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Civil Society and Authoritarianism: Does Civil Society Equal Democratization?

Thu, July 12, 10:30am to 12:00pm, Room, 5A 33

Session Submission Type: Panel


Since its revival in the 1980s the concept of civil society has gained attention for its promotion of democracy, justice, and civic participation. Based on its crucial role in transition processes, scholars emphasize the importance of civil society for the breakdown of authoritarian as well as for the consolidation of democratic regimes. In its most popular understanding, civil society acts as an agent of change and democratization; whether as a sphere of intellectual thinking and preservation of democratic values, a day-to-day school of democracy or as a source of protest and mobilization. (Diamond 1994, O’Donnel et al 1986, Wnuk-Lipinsiki 2009)
Empiricism reveals, however, that civil society does not always equal democratization and that civil society organizations (CSOs) survive or even flourish under (stable) autocratic rule as well: In this context, scholars have questioned the solely “positive” role assigned to civil society, shedding light on its integrative and bonding effects or the dangerous dynamics of organized masses in non-democratic regimes (e.g., Berman 1997, Kaldor et al 2008). Taken together, they have shown that civil society, despite its various virtues and achievements, is neither “bound to a democratic setting” nor “always good, charitable and pro-democratic” (Zinecker 2011).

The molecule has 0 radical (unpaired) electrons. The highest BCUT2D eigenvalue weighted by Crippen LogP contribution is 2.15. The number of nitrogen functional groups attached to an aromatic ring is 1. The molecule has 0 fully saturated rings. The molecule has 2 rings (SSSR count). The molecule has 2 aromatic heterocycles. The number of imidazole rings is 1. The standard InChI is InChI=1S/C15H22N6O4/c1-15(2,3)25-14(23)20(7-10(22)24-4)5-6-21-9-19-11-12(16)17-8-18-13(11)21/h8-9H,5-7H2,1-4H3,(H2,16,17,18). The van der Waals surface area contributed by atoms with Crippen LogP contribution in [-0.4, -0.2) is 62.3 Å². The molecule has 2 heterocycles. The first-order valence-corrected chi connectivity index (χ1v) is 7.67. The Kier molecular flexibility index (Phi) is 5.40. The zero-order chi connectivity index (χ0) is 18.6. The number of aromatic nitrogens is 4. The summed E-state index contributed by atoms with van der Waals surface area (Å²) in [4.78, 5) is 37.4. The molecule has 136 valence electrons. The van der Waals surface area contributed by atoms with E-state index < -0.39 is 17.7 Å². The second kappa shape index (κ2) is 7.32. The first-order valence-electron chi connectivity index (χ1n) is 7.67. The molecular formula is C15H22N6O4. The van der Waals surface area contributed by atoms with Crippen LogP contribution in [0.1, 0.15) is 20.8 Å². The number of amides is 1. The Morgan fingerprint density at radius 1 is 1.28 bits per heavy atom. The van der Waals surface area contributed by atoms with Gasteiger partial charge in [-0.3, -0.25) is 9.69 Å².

This panel lays a particular eye on the non-democratic expressions of civil society under autocratic rule: what are the characteristics and motivations of CSOs that tolerate or even actively support an autocratic state, how do they function and legitimize their work, and how do they position themselves against those (oppositional) CSOs that face state repression?
To explore these questions, the panel features four paper presentations on CSOs in past and contemporary non-democratic regimes in Germany, Russia, Turkey, and Nicaragua.

Berman, S. (1997): Civil Society and the Collapse of the Weimar Republic. World Politics 49:3. 401-429.
Diamond, L. (1994): Rethinking Civil Society. Toward Democratic Consolidation. Journal of Democracy 5:3. 4-17.
Kaldor, M. / Kostovicova, D. (2008): Global Civil Society and Illiberal Regimes. In: Albrow, M. et al. (eds.): Global Civil Society 2007/8: Communicative Power and Democracy. Los Angeles: Sage. 86-113.
O'Donnell, G. / Schmitter, P. (1986): Transitions from Authoritarian Rule. Prospects for Democracy. Baltimore: Johns Hopkins University Press.
Wnuk-Lipinsky, E. (2009): Civil Society and Democratization. In: Dalton, R. et al.: The Oxford Handbook of Political Behavior. Oxford University Press. 675-692.
Zinecker, H. (2011): Civil Society in Developing Countries. Conceptual Considerations. Journal of Conflictology 2:1. 1-18.

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